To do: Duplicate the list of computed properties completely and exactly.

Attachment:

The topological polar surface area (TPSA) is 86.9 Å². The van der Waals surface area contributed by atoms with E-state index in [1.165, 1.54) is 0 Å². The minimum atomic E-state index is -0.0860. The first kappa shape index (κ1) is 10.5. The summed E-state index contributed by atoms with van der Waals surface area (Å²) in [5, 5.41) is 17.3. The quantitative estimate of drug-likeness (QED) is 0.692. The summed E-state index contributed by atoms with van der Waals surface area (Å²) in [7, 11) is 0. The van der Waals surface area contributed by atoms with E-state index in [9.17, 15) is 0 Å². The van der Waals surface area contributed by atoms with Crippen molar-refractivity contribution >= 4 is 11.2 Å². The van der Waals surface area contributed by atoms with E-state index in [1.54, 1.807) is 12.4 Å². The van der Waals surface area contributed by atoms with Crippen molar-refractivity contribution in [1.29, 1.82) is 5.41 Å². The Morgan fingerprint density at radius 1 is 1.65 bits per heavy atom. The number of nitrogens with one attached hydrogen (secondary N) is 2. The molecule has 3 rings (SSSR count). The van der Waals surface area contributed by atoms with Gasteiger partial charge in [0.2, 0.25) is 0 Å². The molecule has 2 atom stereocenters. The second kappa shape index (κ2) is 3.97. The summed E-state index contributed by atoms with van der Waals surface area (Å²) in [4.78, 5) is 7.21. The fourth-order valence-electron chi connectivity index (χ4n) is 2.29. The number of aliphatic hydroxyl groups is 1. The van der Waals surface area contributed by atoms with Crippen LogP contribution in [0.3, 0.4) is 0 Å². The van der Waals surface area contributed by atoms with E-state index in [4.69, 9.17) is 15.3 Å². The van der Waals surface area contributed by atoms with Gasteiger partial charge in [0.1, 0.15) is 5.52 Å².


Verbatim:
The topological polar surface area (TPSA) is 86.9 Å². The van der Waals surface area contributed by atoms with E-state index in [1.165, 1.54) is 0 Å². The minimum atomic E-state index is -0.0860. The first kappa shape index (κ1) is 10.5. The summed E-state index contributed by atoms with van der Waals surface area (Å²) in [5, 5.41) is 17.3. The quantitative estimate of drug-likeness (QED) is 0.692. The summed E-state index contributed by atoms with van der Waals surface area (Å²) in [7, 11) is 0. The van der Waals surface area contributed by atoms with E-state index in [9.17, 15) is 0 Å². The van der Waals surface area contributed by atoms with Crippen molar-refractivity contribution >= 4 is 11.2 Å². The van der Waals surface area contributed by atoms with E-state index in [1.54, 1.807) is 12.4 Å². The van der Waals surface area contributed by atoms with Crippen molar-refractivity contribution in [1.29, 1.82) is 5.41 Å². The Morgan fingerprint density at radius 1 is 1.65 bits per heavy atom. The number of nitrogens with one attached hydrogen (secondary N) is 2. The molecule has 3 rings (SSSR count). The van der Waals surface area contributed by atoms with Gasteiger partial charge in [0.2, 0.25) is 0 Å². The molecule has 2 atom stereocenters. The second kappa shape index (κ2) is 3.97. The summed E-state index contributed by atoms with van der Waals surface area (Å²) in [4.78, 5) is 7.21. The fourth-order valence-electron chi connectivity index (χ4n) is 2.29. The number of aliphatic hydroxyl groups is 1. The van der Waals surface area contributed by atoms with Crippen LogP contribution in [0.3, 0.4) is 0 Å². The van der Waals surface area contributed by atoms with E-state index in [4.69, 9.17) is 15.3 Å². The van der Waals surface area contributed by atoms with Gasteiger partial charge in [0.1, 0.15) is 5.52 Å².